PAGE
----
prove the means of getting another situation in life should he require it. (Applause. ) The vice chairman proposed the “ Mayor and Borough Council of Ashburton,” coupled with the names of the chairman and Crs Harrison and St. Hill, who suitably responded to the toast. Some excellent songs were then sung by Messrs Dunn, Newton, Canning, and Harrison.
Mr Moss proposed “Our Host,” coupled with the names of Messrs Stephenson and Henderson, to which toast both replied. Mr Zouch proposed “The railway employees,” coupled with the names of guards Macfarlane and Breeze. Both gentlemen responded to the toast. The chairman said he had to apologise for the absence of Messrs Bullock and Horne, who were unable to be present, owing to previous engagements. Song—Mr Canning.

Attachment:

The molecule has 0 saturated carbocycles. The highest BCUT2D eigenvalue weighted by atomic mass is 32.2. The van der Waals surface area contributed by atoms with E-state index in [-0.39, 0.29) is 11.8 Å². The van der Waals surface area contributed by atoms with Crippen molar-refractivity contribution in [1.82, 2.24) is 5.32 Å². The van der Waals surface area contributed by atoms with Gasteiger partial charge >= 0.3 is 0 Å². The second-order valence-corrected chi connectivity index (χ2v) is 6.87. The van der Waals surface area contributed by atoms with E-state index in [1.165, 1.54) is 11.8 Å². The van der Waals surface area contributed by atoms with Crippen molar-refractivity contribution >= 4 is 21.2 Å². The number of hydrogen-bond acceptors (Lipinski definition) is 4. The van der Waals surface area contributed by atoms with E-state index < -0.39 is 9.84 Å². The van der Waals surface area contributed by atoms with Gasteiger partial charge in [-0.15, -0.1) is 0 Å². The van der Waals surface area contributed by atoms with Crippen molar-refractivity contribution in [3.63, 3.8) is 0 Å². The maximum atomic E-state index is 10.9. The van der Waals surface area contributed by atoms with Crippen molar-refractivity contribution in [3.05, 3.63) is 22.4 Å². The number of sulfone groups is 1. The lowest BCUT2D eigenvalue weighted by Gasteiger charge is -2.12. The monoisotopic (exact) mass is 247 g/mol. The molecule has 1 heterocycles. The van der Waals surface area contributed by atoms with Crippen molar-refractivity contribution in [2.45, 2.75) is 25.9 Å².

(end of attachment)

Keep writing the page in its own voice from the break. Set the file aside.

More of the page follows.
Mr St. Hill said he would like to mention one fact before the proceedings ended, and that was to thank Mr Pilkington for the care and attention shown towards the 300 children who recently visited the Christchurch Exhibition ; and also to thank Guard Macfarlane for his valuable services on the same occasion. Song—Mr Harrison. Mr Moss is a humorous speech proposed the health of their new stationmaster, Mr Arthur, which was heartily drunk.
Mr Arthur suitably replied. Several other toasts (including the the “ Permanent Way men, coupled with the name of Mr Hawkins,” “ The Ladies,” and “The Press,” were duly honored, and a very pleasant evening terminated after singing “ Auld Lang Syne.” We must not omit to mention that Host Quill provided an excellent spread.
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DINNER AND PRESENTATION TO MR PILKINGTON., Ashburton Guardian, Volume III, Issue 697, 25 July 1882
DINNER AND PRESENTATION TO MR PILKINGTON. Ashburton Guardian, Volume III, Issue 697, 25 July 1882